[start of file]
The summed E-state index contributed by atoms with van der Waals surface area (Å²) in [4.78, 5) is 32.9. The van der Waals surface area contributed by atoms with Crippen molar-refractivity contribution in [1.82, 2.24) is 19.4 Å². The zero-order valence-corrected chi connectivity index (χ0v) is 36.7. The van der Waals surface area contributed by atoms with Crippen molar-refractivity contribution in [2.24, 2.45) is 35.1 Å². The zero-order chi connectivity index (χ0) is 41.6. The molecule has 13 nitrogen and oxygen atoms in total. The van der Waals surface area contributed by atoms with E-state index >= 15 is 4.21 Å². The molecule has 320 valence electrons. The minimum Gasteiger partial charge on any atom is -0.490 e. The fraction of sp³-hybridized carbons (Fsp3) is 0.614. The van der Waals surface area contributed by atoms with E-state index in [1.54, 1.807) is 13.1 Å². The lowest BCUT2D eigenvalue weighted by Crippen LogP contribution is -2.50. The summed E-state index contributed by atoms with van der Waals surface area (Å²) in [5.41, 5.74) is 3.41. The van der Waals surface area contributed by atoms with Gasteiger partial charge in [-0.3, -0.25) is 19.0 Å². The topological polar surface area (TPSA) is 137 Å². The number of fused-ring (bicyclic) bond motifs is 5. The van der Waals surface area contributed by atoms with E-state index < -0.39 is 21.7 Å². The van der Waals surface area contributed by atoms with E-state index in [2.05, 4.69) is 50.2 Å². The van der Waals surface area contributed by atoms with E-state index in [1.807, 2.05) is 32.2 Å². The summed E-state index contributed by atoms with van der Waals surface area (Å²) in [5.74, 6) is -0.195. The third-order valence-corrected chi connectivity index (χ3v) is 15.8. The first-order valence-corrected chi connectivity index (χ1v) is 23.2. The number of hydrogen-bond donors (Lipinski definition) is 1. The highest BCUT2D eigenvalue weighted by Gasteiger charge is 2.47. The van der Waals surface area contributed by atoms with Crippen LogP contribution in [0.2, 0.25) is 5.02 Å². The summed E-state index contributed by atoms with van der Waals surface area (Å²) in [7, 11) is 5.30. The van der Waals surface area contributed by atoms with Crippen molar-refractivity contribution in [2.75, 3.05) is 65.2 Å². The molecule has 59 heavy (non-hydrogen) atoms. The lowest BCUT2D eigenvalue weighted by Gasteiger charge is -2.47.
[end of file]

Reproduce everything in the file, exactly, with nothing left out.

The summed E-state index contributed by atoms with van der Waals surface area (Å²) in [4.78, 5) is 32.9. The van der Waals surface area contributed by atoms with Crippen molar-refractivity contribution in [1.82, 2.24) is 19.4 Å². The zero-order valence-corrected chi connectivity index (χ0v) is 36.7. The van der Waals surface area contributed by atoms with Crippen molar-refractivity contribution in [2.24, 2.45) is 35.1 Å². The zero-order chi connectivity index (χ0) is 41.6. The molecule has 13 nitrogen and oxygen atoms in total. The van der Waals surface area contributed by atoms with E-state index >= 15 is 4.21 Å². The molecule has 320 valence electrons. The minimum Gasteiger partial charge on any atom is -0.490 e. The fraction of sp³-hybridized carbons (Fsp3) is 0.614. The van der Waals surface area contributed by atoms with E-state index in [1.54, 1.807) is 13.1 Å². The lowest BCUT2D eigenvalue weighted by Crippen LogP contribution is -2.50. The summed E-state index contributed by atoms with van der Waals surface area (Å²) in [5.41, 5.74) is 3.41. The van der Waals surface area contributed by atoms with Gasteiger partial charge in [-0.3, -0.25) is 19.0 Å². The topological polar surface area (TPSA) is 137 Å². The number of fused-ring (bicyclic) bond motifs is 5. The van der Waals surface area contributed by atoms with E-state index < -0.39 is 21.7 Å². The van der Waals surface area contributed by atoms with E-state index in [2.05, 4.69) is 50.2 Å². The van der Waals surface area contributed by atoms with E-state index in [1.807, 2.05) is 32.2 Å². The summed E-state index contributed by atoms with van der Waals surface area (Å²) in [5.74, 6) is -0.195. The third-order valence-corrected chi connectivity index (χ3v) is 15.8. The first-order valence-corrected chi connectivity index (χ1v) is 23.2. The number of hydrogen-bond donors (Lipinski definition) is 1. The highest BCUT2D eigenvalue weighted by Gasteiger charge is 2.47. The van der Waals surface area contributed by atoms with Crippen LogP contribution in [0.2, 0.25) is 5.02 Å². The summed E-state index contributed by atoms with van der Waals surface area (Å²) in [7, 11) is 5.30. The van der Waals surface area contributed by atoms with Crippen molar-refractivity contribution in [2.75, 3.05) is 65.2 Å². The molecule has 59 heavy (non-hydrogen) atoms. The lowest BCUT2D eigenvalue weighted by Gasteiger charge is -2.47.